Does Obesity Affect Fertility?
Obesity is a chronic disease that is defined as a body mass index (BMI) of greater than 30 kg/m2 and is one of the leading causes of death and illnesses worldwide.1,2 In addition to its detrimental effects on metabolic health, studies have consistently shown that obesity adversely impacts reproductive health in both women and men.3
Increased risk of infertility is also one of the many consequences of obesity.4 Infertility is defined as a lack of pregnancy despite >1 year of unprotected sexual intercourse and is shown to be much more prevalent in individuals who are obese. Research shows that obese women have a threefold higher risk of infertility than nonobese women, with some studies finding the risk of infertility to be nearly 80% in women who are obese.5 Additionally, the probability of pregnancy is shown to decrease by 5% per unit of BMI over 29 kg/m2.
How Does Obesity Affect Fertility in Women?
Obesity affects various aspects of reproductive health in women, including anovulation (ie, absence of ovulation), menstrual disorders, miscarriage, infertility, challenges to assisted reproduction, and negative pregnancy outcomes.3
It is important to highlight the role of adipose (ie, fat) tissue in the body in order to understand its effect on fertility.4 Adipose tissue is not mere storage for fat, but is an endocrine organ that actively secretes hormones affecting physiological functions, including reproduction. Recent years of research have discovered that immune-related proteins (ie, cytokines) specifically released by adipose tissues – known as adipokines – are vital to female reproduction. High levels of adipose tissue can impair hormonal balance, releasing abnormal levels of certain adipokines that can disrupt the hypothalamus-pituitary-gonadal axis that regulates female reproductive functions. Such disruptions are also known to be associated with insulin resistance, type 2 diabetes mellitus, and inflammation. Through complex mechanisms, hormonal dysregulation and insulin resistance can impair secretion of hormones critical to female fertility.
How Does Obesity Affect Fertility in Men?
Although not as well studied or understood as obesity’s effect on female fertility, male fertility is also known to be greatly affected by obesity.5,6 Male obesity is thought to affect male fertility primarily by disrupting sperm quality and quantity, with studies showing that obesity in men is associated with low or no sperm count and greater risk of abnormal sperm formation. More research is needed, but experts believe that the hormonal effects of adipose tissues play a significant role. Disrupted hormonal balances and insulin resistance caused by increased adiposity are thought to reduce levels of testosterone and increase levels of female hormones that impair production of sperms. In addition to disrupting hormones, adipokines released by increased adipose tissues can induce inflammation and oxidative stress in reproductive organs. Additionally, obesity is thought to increase testicular heat and risk of erectile dysfunction and is known to be associated with various metabolic disorders that are linked to male subfertility.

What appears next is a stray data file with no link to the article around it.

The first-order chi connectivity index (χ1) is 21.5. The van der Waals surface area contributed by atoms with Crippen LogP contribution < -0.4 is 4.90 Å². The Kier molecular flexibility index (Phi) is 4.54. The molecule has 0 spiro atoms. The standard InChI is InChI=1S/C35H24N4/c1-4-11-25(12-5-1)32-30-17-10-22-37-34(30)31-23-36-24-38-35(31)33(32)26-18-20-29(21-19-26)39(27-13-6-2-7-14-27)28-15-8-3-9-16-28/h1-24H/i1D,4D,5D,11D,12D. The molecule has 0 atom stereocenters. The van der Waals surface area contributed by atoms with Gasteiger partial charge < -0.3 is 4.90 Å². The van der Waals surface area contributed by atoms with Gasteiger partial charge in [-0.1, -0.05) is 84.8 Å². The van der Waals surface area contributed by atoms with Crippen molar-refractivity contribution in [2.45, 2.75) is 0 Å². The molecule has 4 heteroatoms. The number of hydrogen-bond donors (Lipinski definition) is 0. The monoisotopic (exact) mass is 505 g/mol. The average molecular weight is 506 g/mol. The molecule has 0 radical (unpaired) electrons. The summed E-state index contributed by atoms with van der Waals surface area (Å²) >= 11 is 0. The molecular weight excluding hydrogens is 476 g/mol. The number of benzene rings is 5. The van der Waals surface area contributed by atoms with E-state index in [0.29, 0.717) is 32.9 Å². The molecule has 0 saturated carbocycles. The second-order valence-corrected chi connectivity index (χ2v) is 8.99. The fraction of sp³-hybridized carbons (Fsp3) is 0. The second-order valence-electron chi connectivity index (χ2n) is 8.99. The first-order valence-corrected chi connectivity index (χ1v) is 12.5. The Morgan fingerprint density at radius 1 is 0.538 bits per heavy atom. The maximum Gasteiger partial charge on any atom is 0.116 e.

Weight Loss May be Key
It should be noted that a wide array of factors unrelated to obesity can influence fertility. Therefore, professional guidance should be sought to identify if other underlying issues exists. However, given the key role increased adipose tissue plays in disrupting hormonal balance in the body, weight loss in obese individuals can be impactful for fertility.5–7 Decreasing adiposity can help restore balance in the hypothalamus-pituitary-gonadal axis and improve ovulation, insulin sensitivity, and receptivity in the uterus. Small studies in men have also shown that weight loss programs helped improve semen parameters. Reducing body weight by 5-10% is recommended, with the goal of reaching and maintaining a healthy BMI range of less than 25 kg/m2. Lifestyle changes involving healthier diet and increased physical activity are recommended. Weight loss medications as well as bariatric surgery can be considered in certain individuals and have shown promising results in improving ovulation, normalizing menstrual cycles, fertility, as well as in improving other metabolic parameters such as cardiovascular risk in women.
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